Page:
Waiting for Boothroyd is planned to be a dynamic svg comic but we’ll have to see how that turns out. Not like I’ve ever done one before.

That doesn’t usually stop him. I for one am eagerly awaiting the completion of this version of Waiting for Boothroyd. I’ll keep you posted here.

My writing life:having a wonderful time, wish you were here

It’s been a good couple of weeks at Chateau Monkey. I’ll forgive you if you missed my story Breakfast in Bradford over at The Flash Fiction Press a couple of weeks ago (but perhaps not if you don’t pop across and read it now…). Since then I’ve submitted to a few more magazines and a couple of story competitions, had another piece of flash fiction accepted (for issue 8 of Firefly Magazine, due in September I believe) and shepherded Ilkley Writers through an evening of writing microfiction.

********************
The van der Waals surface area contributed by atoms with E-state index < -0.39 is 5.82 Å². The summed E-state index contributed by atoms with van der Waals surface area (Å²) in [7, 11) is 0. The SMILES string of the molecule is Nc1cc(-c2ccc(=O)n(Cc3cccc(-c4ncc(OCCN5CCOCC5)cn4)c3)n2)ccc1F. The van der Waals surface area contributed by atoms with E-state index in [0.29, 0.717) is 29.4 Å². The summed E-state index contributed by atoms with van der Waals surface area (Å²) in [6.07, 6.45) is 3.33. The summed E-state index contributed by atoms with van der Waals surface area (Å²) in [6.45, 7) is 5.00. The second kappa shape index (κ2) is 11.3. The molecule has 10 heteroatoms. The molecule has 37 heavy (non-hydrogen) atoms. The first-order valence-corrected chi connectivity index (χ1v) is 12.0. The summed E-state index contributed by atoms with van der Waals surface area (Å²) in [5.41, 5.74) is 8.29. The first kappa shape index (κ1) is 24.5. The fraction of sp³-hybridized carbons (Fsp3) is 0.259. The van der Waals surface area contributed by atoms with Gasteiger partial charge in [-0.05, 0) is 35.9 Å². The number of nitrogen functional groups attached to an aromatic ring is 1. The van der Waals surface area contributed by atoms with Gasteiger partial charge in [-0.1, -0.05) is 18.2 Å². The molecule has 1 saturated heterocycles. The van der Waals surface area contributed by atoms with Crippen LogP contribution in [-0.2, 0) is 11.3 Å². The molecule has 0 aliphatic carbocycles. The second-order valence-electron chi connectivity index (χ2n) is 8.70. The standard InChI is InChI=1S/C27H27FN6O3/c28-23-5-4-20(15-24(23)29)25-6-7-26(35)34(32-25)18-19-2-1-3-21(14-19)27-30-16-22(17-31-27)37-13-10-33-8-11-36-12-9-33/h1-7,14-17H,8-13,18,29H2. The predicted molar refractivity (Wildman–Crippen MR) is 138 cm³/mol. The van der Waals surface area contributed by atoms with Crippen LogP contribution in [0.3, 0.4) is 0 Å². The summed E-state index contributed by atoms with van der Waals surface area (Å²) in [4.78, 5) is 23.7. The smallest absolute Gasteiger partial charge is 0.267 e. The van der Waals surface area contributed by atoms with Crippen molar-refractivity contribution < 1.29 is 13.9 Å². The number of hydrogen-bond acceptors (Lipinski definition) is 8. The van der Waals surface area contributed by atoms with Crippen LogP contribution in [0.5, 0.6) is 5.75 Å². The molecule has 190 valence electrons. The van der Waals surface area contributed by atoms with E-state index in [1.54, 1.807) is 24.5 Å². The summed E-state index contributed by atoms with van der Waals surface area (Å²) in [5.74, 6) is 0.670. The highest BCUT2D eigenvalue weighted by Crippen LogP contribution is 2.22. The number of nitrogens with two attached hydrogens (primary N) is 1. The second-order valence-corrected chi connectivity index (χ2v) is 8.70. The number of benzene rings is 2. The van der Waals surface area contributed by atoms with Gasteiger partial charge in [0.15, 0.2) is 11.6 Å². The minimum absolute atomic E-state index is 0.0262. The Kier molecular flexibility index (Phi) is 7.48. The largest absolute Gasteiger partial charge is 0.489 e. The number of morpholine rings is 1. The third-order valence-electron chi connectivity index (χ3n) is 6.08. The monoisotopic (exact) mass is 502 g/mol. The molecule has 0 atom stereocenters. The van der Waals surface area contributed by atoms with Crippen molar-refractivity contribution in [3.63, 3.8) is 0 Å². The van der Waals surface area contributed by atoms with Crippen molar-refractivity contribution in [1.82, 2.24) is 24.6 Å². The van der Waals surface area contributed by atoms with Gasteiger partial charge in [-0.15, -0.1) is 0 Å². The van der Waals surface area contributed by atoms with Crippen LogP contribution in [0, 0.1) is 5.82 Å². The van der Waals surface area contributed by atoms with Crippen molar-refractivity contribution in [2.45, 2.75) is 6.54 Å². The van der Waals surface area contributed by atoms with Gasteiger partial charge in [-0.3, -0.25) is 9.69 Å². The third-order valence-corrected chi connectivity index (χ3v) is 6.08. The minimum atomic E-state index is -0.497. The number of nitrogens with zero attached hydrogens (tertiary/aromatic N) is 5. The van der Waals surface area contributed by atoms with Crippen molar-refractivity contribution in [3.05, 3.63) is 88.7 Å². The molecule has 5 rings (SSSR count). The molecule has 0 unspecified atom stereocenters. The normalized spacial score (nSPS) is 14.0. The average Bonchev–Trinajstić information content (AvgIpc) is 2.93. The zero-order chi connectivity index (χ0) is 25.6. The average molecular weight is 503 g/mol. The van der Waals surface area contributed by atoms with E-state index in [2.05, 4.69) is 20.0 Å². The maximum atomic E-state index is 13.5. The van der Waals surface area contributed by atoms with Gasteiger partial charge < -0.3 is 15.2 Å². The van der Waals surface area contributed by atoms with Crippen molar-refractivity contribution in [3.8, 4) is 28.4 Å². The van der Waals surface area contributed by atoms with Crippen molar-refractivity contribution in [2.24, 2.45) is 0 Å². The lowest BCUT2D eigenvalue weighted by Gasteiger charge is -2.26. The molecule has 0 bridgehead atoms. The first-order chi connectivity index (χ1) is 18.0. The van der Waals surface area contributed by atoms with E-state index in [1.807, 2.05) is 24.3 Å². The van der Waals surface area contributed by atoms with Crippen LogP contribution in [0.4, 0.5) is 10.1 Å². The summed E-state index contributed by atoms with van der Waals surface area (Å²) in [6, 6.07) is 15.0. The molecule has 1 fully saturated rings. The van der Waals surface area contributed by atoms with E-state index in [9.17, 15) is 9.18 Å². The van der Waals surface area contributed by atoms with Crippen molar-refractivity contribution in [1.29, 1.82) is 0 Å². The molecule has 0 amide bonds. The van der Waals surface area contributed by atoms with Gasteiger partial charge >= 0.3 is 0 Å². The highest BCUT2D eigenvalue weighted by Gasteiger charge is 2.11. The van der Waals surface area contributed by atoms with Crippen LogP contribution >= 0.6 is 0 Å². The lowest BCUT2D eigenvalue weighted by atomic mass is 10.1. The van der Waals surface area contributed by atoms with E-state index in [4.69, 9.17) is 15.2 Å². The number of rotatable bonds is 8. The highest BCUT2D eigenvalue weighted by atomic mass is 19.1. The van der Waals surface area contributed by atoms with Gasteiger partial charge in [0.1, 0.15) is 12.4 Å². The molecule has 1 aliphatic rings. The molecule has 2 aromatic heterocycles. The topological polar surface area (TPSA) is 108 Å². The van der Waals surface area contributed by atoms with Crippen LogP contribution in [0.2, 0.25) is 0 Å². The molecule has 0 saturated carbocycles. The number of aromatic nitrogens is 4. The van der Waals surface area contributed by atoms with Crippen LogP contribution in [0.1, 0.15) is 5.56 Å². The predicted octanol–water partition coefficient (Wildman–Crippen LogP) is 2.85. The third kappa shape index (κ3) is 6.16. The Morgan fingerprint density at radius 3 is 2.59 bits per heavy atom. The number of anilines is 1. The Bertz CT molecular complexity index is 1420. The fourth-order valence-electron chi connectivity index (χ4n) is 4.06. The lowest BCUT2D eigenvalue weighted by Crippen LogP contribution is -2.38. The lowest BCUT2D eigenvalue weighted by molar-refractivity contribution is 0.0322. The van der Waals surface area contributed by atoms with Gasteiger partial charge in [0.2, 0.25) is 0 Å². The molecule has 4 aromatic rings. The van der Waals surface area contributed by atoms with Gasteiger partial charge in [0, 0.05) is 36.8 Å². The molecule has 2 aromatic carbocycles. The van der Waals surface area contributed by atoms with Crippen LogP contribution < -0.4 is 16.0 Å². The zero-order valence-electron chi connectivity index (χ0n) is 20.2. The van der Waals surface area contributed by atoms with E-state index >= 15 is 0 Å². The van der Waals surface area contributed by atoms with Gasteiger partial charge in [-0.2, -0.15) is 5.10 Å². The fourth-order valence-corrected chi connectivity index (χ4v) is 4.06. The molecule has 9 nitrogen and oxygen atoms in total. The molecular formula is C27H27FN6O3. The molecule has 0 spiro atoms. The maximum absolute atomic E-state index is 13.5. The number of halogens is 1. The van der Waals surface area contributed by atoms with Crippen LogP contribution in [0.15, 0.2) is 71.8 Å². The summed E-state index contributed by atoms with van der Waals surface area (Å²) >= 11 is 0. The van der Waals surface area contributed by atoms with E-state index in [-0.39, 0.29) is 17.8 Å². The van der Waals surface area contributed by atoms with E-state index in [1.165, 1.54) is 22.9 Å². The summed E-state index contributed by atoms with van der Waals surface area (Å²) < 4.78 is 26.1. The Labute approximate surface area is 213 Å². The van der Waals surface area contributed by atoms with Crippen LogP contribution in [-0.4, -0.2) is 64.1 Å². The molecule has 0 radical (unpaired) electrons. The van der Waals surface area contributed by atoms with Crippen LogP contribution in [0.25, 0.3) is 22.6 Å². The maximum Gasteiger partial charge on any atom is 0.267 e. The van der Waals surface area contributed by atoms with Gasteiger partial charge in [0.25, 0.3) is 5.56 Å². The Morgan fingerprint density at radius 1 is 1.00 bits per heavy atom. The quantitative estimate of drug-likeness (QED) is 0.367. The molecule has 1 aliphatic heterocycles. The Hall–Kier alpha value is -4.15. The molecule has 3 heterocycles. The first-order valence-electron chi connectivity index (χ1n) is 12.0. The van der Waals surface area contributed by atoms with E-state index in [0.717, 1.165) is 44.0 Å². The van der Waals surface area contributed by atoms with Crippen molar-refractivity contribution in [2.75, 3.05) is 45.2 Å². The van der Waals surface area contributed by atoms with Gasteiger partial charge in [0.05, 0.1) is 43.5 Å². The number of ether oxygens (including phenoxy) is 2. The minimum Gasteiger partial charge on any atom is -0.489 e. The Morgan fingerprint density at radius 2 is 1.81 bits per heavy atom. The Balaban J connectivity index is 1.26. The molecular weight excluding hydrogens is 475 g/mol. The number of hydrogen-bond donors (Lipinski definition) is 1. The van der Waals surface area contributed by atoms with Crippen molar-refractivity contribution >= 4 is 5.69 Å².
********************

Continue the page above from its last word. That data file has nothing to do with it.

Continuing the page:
I’ve made progress with a sci fi story I’m quite pleased with (begun in March 2012 I think – I have to let things ferment at the back of my mind), and started on a ruthless edit of awkward length fiction (12,000 words. Short novella? Long short story?) that I finished in April. There’s a rewrite underway for another submission I made a few weeks ago, and if the rewrite is deemed suitable I’ll be immensely chuffed and will shout loudly about it on here.

Oh, and OneMonkey is hard at work on a comic, just the two of us this time (though there are other plans afoot with Mark, as usual). I’m hoping to be able to give you an update soon, but it’s looking good so far. And he gets to geek out over fonts.